In the examination of Thujone effects on lipid profile (cholesterol and triglycerides) in diabetic rats, found that Oral treatment with thujone (5 mg kg⁻¹ body weight dose) significantly adjusted cholesterol and triglyceride levels in diabetic rats (p ≤ 0.05) to normal levels compared to diabetic untreated rats, according to " Thujone corrects cholesterol and triglyceride profiles in diabetic rat model" by Baddar NW, Aburjai TA, Taha MO, Disi AM.(5)

6. Anti-malarial activity
In the evaluation of the anti-malarial activity of three medicinal plants, Picrorhiza kurroa, Caesalpinia bonducella and Artemisia absinthium of Pakistan, found that Artemisia absinthium, aqueous, cold alcoholic and hot alcoholic extract of Artemisia absinthium showed 35%, 55% and 21% inhibition in growth of Plasmodium falciparum, respectively at 2.00 mg/ml. In our study, extracts of Picrorhiza kurroa were found good for traditional therapy with highly significant results, according to "Antimalarial activity of three Pakistani medicinal plants" by
Irshad S, Mannan A, Mirza B.(6)

7. Antimicrobial activity
In the assessment of the antibacterial and antifungal potential of some Romanian medicinal plants, arnica--Arnica montana, wormwood--Artemisia absinthium and nettle--Urtica dioica,
indicated that in vitro, the studied plant extracts are a significant source of natural alternatives to antimicrobial therapy, thus avoiding antibiotic therapy, the use of which has become excessive in recent years, according to "In vitro antimicrobial activity of Romanian medicinal plants hydroalcoholic extracts on planktonic and adhered cells" by Stanciuc AM, Gaspar A, Moldovan L, Saviuc C, Popa M, Măruţescu L.(7)

8. Antiparasitic effects
In the determination of the efficiency of A. absinthium extract on cats naturally infected with Toxocara cati and the the extract on the embryonic development of T. cati eggs in vitro,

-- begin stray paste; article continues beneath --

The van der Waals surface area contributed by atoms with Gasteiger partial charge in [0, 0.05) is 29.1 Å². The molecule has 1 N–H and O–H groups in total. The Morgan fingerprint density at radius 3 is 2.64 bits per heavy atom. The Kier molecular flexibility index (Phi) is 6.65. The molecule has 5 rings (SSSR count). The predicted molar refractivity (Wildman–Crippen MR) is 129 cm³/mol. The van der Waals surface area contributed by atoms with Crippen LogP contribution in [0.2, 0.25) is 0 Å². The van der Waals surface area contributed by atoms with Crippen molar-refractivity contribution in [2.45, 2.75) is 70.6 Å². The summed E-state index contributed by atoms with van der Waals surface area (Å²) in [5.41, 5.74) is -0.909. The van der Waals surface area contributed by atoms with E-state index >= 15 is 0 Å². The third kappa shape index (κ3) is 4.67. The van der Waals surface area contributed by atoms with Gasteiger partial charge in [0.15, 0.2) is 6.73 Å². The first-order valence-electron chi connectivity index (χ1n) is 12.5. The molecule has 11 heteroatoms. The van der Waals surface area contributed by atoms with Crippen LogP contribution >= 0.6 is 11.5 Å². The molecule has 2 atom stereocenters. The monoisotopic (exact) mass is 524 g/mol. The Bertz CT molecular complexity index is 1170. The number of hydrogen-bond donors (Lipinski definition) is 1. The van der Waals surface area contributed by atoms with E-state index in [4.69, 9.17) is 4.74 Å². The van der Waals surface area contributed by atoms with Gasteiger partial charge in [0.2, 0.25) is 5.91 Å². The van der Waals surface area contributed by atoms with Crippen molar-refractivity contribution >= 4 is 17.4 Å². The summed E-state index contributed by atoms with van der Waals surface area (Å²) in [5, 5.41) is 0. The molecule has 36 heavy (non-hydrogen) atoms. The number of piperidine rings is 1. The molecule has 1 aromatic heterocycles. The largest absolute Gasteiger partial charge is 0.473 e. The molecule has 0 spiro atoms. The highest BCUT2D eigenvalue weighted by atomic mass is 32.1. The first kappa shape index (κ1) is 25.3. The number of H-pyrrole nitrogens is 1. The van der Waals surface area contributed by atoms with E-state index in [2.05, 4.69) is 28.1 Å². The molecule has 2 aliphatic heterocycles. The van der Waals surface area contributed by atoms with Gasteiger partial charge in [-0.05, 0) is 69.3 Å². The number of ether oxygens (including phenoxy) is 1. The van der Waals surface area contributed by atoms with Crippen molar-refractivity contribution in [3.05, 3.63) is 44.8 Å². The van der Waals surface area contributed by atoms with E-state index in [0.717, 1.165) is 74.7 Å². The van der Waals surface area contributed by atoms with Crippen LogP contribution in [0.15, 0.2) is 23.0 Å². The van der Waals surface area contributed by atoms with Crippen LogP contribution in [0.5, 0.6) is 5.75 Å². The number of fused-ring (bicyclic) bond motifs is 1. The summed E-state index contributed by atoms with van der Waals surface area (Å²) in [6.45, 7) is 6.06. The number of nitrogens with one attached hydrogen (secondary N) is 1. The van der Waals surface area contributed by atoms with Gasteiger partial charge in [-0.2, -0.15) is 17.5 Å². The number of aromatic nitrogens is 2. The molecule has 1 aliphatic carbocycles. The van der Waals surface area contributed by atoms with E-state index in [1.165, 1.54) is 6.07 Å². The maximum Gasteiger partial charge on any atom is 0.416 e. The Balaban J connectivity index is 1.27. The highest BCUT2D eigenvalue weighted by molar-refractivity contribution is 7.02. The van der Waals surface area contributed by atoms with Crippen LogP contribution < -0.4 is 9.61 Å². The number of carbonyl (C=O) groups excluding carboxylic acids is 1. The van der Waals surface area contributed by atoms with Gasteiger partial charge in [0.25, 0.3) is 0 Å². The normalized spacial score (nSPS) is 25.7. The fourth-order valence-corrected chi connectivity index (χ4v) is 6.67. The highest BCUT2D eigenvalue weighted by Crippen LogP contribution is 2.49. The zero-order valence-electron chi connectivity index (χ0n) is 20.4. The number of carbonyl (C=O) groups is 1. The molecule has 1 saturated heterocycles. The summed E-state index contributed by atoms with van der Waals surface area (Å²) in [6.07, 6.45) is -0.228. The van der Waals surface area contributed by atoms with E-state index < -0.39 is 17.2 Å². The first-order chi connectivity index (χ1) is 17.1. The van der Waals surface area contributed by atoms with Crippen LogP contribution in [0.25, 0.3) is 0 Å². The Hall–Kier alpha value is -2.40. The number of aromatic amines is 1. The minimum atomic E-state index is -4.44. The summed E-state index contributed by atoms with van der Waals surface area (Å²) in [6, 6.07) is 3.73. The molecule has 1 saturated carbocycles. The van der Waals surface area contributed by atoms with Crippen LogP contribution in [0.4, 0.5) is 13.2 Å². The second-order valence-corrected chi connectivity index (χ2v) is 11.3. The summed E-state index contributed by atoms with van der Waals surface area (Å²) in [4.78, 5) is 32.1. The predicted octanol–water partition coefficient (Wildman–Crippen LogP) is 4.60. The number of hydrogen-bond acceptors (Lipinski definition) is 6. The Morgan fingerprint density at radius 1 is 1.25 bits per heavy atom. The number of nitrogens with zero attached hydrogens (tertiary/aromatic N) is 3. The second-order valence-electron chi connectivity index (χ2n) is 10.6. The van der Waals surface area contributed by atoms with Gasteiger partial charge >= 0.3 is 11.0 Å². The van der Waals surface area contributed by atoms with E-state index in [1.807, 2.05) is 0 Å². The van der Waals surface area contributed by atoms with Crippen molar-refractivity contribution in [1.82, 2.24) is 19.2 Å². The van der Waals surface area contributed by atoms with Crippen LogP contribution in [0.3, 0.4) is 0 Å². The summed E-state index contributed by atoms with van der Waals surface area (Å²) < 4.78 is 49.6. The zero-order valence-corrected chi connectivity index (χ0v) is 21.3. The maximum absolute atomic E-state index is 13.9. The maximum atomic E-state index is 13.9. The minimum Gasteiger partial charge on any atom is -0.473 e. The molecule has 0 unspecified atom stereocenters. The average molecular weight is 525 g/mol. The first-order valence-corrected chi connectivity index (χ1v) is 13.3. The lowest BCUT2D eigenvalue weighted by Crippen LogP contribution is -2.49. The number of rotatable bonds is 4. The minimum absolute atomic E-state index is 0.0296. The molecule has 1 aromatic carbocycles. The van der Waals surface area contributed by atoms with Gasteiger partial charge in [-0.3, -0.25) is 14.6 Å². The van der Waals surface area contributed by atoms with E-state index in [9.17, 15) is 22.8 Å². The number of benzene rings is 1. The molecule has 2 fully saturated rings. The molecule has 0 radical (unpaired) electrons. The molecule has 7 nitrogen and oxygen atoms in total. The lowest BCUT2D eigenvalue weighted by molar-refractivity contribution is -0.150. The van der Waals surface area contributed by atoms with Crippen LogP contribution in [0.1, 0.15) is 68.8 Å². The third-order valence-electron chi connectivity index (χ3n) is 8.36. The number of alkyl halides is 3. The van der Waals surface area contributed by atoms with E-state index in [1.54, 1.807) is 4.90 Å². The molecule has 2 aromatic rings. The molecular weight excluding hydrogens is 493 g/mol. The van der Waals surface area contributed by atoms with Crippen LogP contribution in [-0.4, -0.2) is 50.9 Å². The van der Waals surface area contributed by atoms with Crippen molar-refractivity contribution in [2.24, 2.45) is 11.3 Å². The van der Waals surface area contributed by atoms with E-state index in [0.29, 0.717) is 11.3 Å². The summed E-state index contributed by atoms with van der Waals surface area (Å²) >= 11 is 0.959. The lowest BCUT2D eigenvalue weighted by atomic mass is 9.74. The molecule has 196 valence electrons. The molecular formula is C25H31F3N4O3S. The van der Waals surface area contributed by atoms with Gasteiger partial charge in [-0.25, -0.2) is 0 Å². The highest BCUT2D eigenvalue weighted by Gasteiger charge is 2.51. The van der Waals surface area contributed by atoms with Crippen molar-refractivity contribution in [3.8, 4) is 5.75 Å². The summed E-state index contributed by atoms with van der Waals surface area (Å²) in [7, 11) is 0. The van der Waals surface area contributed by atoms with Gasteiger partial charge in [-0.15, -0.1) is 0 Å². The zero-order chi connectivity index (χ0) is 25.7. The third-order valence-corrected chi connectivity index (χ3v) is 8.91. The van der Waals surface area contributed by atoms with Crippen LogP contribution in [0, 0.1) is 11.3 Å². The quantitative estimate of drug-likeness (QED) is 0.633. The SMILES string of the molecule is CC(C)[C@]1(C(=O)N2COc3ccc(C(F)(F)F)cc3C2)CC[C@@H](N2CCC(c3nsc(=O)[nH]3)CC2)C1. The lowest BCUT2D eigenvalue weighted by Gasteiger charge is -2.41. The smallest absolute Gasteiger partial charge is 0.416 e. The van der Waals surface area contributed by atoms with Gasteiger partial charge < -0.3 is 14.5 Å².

found that in the treatment period, the activities of ALT, AST, ALP, urea and creatinine were located within the physiological ranges in cats. In in vitro trials with A. absinthium extract, the embryonic development of T. cati eggs was identical in all groups (treatment and control). A. absinthium extract did not inhibit larval development in eggs in in vitro trials, according to "Antiparasitic efficiency of Artemisia absinthium on Toxocara cati in naturally infected cats" by Yıldız K, Başalan M, Duru O, Gökpınar S.(8)

9. Hepatoprotective activity
In the evaluation in vivo, the hepatoprotective activity of the aqueous extract of Artemisia absinthium L. (AEAA), found that pretreatment with AEAA significantly (P<0.001) and dose-dependently prevented chemically or immunologically induced increase in serum levels of hepatic enzymes. Furthermore, AEAA significantly (P<0.05) reduced the lipid peroxidation in the liver tissue and restored activities of defense antioxidant enzymes SOD and GPx towards normal levels. In the BCG/LPS model, increase of the levels of important pro-inflammatory mediators TNF-alpha and IL-1 was significantly (P<0.01) suppressed by AEAA pretreatment, according to " In vivo hepatoprotective activity of the aqueous extract of Artemisia absinthium L. against chemically and immunologically induced liver injuries in mice" by Amat N, Upur H, Blazeković B.(9)